One post about two important stories: a series of excellent webinars dedicated to art&activism and a few words about the origins of Unthanksgiving Day!
Following the disheartening results of the last U.S. election, Steve Lambert and Stephen Duncombe of the Center for Artistic Activism decided to run a series of free, online webinars to motivate people in the U.S. and elsewhere to keep on fighting for a better world. And in case you miss an episode, they also upload the videos on their website afterwards. The webinars are rather brilliant. And fun. I’d highly recommend you have a look.
The next webinar is this Wednesday 21st of December at 3:00 PM EST. and the theme will be Cognitive Science, an import topic to consider in these post-truth times. The previous episode of the series looked at creative movements of the past. That’s where i first heard about Native American activists occupying the island of Alcatraz. The prison had been closed in 1963, deemed surplus federal property, and the Red Power Native American liberation group took the island in November 1969. They stayed there for a year and a half, demanding that Alcatraz be developed as a Native cultural center.
The cause brought global attention to the Native American plight and in particular Native issues related to sovereignty, repatriation and civil rights.
25 November, 1969. Image: Bettmann/Getty Images, via mashable
As a direct result of the occupation, new laws were passed to support Native American self-determination, recognition, health and education. Tribal lands across the country were returned and since 1975, an Unthanksgiving Day is held on Alcatraz Island to commemorate the protest event of 1969 and promote the rights of the indigenous peoples of the Americas.
The whole text of the Alcatraz Proclamation is a gem of dark irony. Here’s an extract:
We will purchase said Alcatraz Island for twenty-four dollars ($24) in glass beads and red cloth, a precedent set by the white man’s purchase of a similar island about 300 years ago. We know that $24 in trade goods for these 16 acres is more than was paid when Manhattan Island was sold, but we know that land values have risen over the years. Our offer of $1.24 per acre is greater than the 47¢ per acre that the white men are now paying the California Indians for their land.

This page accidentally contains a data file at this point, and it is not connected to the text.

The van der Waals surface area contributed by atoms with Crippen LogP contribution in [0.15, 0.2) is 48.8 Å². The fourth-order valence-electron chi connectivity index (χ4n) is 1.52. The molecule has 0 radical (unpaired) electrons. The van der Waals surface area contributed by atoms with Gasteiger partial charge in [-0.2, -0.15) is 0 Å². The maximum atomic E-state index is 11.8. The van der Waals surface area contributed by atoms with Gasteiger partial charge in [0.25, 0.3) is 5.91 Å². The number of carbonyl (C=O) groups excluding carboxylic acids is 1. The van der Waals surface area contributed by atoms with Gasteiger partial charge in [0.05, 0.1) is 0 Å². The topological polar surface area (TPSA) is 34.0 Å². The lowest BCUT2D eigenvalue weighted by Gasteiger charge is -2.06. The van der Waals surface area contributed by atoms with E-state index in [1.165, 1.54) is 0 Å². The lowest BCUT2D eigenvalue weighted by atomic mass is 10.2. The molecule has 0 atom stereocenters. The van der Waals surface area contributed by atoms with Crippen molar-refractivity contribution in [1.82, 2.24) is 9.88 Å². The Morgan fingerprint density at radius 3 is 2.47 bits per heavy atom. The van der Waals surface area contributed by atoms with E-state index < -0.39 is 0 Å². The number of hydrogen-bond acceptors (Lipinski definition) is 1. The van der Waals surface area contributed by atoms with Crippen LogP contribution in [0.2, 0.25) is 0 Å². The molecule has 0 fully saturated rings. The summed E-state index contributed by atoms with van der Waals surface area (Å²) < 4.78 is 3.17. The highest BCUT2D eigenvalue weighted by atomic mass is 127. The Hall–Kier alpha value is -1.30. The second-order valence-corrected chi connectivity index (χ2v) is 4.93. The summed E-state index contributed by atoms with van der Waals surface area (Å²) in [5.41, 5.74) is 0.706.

We will give to the inhabitants of this island a portion of that land for their own, to be held in trust by the American Indian Affairs [sic] and by the bureau of Caucasian Affairs to hold in perpetuity—for as long as the sun shall rise and the rivers go down to the sea. We will further guide the inhabitants in the proper way of living. We will offer them our religion, our education, our life-ways, in order to help them achieve our level of civilization and thus raise them and all their white brothers up from their savage and unhappy state.
Activists occupy the main cell block, November 1969. Image: AP, via mashable
20 November, 1969. Image: Bettmann/Getty Images, via mashable
26 November, 1969. Image: AP, via mashable
26 November, 1969. Image: Robert W. Klein/AP, via mashable
A Coast Guard boat prevents supporters of the occupation from approaching the island, 23 November, 1969. Image: Bettmann/Getty Images, via mashable
Adam Norwall, a Chippewa man, stands aboard the clipper Monte Cristo as it sails around Alcatraz, 9 November 1969. Image: AP., via mashable
Native Americans arrive on Alcatraz to join the occupation, 2 Dec. 1969. Image: Robert Klein/AP, via mashable
Native Americans, including a veteran of the Alcatraz occupation, demonstrate outside the federal courthouse in Seattle to demand that Fort Lawton be turned over and made into a cultural and educational center, 1970. Image: Barry Sweet/AP, via mashable
John Trudell watches a fire consume the lighthouse and other buildings, 2 June 1971. Image: Bettmann/Getty Images, via mashable
In 2011, “We Are Still Here,” a multi-media exhibit documenting the occupation, opened on Alcatraz Island.